Protect Your Pet From These Poisonous Substances
Beware of spring flowers, chocolate bunnies and other human treats that may be toxic to furry family members.
Spring is in the air, which means you may have pretty flowers sitting on your kitchen countertop, and the grocery store shelves are stocked with Easter candy. If you’re a pet owner, it’s a time to be extra mindful about keeping certain flora, people foods and other poisonous substances out of your fur baby’s reach. Heed this advice from two Arlington vets:
Flowers and Bulbs
“The biggest thing we have a concern about with cats is going to be lilies,” says veterinarian Jeff Newman, co-owner of Caring Hands Animal Hospital of Arlington. “People oftentimes get flower arrangements—a bouquet of flowers—and the vast majority are going to have a lily in there. Even if a cat hops up on a table and gets the pollen on their feet, the pollen can be a problem.”
Asiatic lilies and Easter lilies are particularly dangerous, adds Noon Kampani, the veterinarian at Heart + Paw’s Ballston Quarter location. “The whole plant and everything associated with it is toxic to cats and can put them in acute renal failure,” she warns.
Canine caregivers, meanwhile, need to watch out for azaleas, a common flowering shrub that can cause vomiting, diarrhea and even cardiac failure in dogs. If you’re out for a walk or playing in the yard, it’s also best to keep Rover from digging up bulbous plants like tulips, onions and garlic, all of which can also be harmful.
Unfortunately, pet poisoning from flowers and greenery is becoming more prevalent. Between 2019 and 2020, bouquets and plants went from No. 8 to No. 5 on the American Society for the Prevention of Cruelty to Animals’ list of the top 10 pet toxins. ASPCA offers an online guidebook of toxic and non-toxic plants, plus a hotline to call if pet owners suspect poisoning.
Plants aren’t the only offenders. Human foods made up about 13% of pet poisoning cases in 2020, according to ASPCA’s Animal Poison Control Center (APCC). Most of the calls were about grapes, raisins, onions, garlic and xylitol, a sugar substitute found in certain candies, gum, mints, nut spreads and dental care products.
All of those are particularly worrisome for dogs, Kampani says. Xylitol can cause vomiting, lethargy, lack of motor control and seizures that show up almost immediately or up to 12 hours after ingestion.
“The thing about raisins and grapes is, you don’t know the toxic dose,” she says. “Your pet may be fine at one, or fine at 100, or really sick at one or really sick at 100.”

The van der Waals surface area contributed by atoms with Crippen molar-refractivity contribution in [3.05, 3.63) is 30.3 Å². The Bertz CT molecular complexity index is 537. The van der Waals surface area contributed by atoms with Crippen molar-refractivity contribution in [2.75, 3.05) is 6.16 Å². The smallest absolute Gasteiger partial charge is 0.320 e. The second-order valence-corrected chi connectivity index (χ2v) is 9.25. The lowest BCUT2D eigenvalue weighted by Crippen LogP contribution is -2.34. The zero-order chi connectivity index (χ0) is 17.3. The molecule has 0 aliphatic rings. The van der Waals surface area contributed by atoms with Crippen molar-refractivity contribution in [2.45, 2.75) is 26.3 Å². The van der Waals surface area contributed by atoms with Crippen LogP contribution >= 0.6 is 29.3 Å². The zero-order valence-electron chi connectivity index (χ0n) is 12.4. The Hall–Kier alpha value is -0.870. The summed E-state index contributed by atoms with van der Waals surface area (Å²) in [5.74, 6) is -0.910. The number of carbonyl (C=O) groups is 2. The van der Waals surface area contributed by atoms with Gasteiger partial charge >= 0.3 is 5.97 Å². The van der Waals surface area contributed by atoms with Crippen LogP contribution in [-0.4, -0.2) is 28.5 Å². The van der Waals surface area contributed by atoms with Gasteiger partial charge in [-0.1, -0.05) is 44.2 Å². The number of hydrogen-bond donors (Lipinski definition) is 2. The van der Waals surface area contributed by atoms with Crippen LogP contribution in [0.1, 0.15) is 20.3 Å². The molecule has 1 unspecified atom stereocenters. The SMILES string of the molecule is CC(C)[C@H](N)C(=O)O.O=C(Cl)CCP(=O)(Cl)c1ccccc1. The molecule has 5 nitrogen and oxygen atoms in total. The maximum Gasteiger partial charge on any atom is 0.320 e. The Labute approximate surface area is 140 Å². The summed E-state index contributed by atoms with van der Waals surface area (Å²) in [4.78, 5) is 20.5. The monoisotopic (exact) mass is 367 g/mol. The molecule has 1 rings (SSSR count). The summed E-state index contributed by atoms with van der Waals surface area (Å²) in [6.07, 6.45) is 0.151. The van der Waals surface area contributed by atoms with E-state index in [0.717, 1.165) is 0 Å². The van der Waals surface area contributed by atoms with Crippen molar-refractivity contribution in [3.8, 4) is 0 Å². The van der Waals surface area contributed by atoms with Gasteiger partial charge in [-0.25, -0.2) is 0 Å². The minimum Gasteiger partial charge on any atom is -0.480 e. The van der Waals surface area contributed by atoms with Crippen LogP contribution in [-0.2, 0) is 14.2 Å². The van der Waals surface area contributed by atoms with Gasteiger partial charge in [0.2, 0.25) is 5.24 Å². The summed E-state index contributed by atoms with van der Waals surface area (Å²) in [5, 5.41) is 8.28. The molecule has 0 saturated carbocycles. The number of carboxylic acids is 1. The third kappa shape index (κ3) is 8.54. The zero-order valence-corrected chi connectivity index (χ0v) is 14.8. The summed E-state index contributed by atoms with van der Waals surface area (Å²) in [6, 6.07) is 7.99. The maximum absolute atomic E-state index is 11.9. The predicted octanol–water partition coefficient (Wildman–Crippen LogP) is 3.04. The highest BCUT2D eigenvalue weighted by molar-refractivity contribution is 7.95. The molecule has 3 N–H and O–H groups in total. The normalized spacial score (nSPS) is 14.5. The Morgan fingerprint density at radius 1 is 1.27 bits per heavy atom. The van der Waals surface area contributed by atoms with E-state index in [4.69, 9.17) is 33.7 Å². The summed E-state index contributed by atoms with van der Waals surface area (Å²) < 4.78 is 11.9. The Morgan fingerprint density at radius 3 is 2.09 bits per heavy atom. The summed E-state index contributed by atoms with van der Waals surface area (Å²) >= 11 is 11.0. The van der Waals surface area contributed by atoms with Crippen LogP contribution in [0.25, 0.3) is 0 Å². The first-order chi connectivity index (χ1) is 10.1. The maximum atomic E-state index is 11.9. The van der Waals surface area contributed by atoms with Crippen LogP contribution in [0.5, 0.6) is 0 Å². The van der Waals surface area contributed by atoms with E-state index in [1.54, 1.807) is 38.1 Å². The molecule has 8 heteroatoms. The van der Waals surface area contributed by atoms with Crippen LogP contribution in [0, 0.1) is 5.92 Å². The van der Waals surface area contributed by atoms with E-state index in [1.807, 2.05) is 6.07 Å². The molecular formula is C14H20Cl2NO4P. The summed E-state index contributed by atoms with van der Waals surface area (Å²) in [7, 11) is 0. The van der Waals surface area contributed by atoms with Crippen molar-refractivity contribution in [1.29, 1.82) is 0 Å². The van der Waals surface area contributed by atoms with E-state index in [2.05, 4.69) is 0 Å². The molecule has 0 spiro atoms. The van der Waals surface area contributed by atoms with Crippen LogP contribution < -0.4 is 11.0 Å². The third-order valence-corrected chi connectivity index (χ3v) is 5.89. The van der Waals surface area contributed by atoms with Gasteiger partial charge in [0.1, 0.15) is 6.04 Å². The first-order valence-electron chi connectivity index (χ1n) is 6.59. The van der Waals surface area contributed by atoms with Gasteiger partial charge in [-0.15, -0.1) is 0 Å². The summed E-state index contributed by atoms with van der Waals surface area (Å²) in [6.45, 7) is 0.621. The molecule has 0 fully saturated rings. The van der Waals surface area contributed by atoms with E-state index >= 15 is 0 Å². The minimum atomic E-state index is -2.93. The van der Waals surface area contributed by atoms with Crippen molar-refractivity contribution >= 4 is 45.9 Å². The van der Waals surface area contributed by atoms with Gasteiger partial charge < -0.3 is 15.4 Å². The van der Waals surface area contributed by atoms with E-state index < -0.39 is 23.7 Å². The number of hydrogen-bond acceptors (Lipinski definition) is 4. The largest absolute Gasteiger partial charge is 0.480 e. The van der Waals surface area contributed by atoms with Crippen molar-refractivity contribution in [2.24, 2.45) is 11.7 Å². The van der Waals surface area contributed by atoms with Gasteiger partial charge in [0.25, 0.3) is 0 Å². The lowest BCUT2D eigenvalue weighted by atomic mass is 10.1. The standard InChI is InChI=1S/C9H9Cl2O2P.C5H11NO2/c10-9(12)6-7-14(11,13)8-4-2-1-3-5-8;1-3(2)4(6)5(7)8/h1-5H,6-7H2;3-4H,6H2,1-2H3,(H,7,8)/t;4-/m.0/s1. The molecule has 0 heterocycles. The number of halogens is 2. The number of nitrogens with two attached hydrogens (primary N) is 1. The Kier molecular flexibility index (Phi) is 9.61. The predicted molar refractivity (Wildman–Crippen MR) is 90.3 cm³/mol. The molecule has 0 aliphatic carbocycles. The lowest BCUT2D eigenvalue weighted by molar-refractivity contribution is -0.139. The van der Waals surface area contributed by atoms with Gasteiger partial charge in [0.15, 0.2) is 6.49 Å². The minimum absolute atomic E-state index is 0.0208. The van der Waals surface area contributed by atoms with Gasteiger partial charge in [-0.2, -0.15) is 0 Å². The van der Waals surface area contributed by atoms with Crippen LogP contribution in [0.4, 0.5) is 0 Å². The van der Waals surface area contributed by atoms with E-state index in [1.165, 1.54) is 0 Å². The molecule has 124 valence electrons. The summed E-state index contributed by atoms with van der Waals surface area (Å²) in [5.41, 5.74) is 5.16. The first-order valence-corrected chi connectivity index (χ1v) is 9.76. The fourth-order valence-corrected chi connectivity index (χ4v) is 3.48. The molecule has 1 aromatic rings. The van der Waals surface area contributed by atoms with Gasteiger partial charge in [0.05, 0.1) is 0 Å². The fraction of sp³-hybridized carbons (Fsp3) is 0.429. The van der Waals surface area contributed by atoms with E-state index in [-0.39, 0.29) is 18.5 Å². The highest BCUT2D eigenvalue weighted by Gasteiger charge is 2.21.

For dogs that have eaten grapes or raisins, she induces vomiting regardless of the amount, and may put the dog on IV fluids to flush out the kidneys.
Chocolate poisoning is also common in dogs, Newman says. “The darker the chocolate, the more worrisome it is because it’s more concentrated in the toxic component, which is theobromine.” In other words, ingesting bittersweet baker’s chocolate is a lot worse for your pooch than eating a chocolate chip cookie or milk-chocolate candy, though all of those scenarios should be avoided.
Friends of felines may be surprised to learn that consuming dairy can actually be tough on cats’ tummies—and on dogs’ bellies, too, for that matter. If you’re inclined to spoil your pet, go for chin scratches and belly rubs in lieu of that bowl of milk. This is especially true for adult pets, who have an even harder time digesting cow’s milk than their younger counterparts.
Another dose-based toxin? Cannabis. With medical marijuana now legal in Virginia, vets are seeing more and more pets that have gotten into their owners’ stash. In the first few months of 2019, calls to APCC about pets eating weed products jumped 765% over the same time period in 2018. The Pet Poison Helpline has seen a 448% increase in cannabis cases in the past six years.
Signs of cannabis poisoning in pets include incontinence, dilated pupils and uncharacteristic lethargy or agitation.
Not quite sure what your furry friend has gotten into? The bottom line is, if you see something off about your pet, say something to a vet. “Time is of the essence,” Newman says. “The sooner you can get the potential toxin out of their body, the less likely it is to have been absorbed.”
Worried your pet may have ingested something poisonous? Call the ASPCA Animal Poison Control Center at 888-426-4435 or the Pet Poison Helpline at 855-764-7661.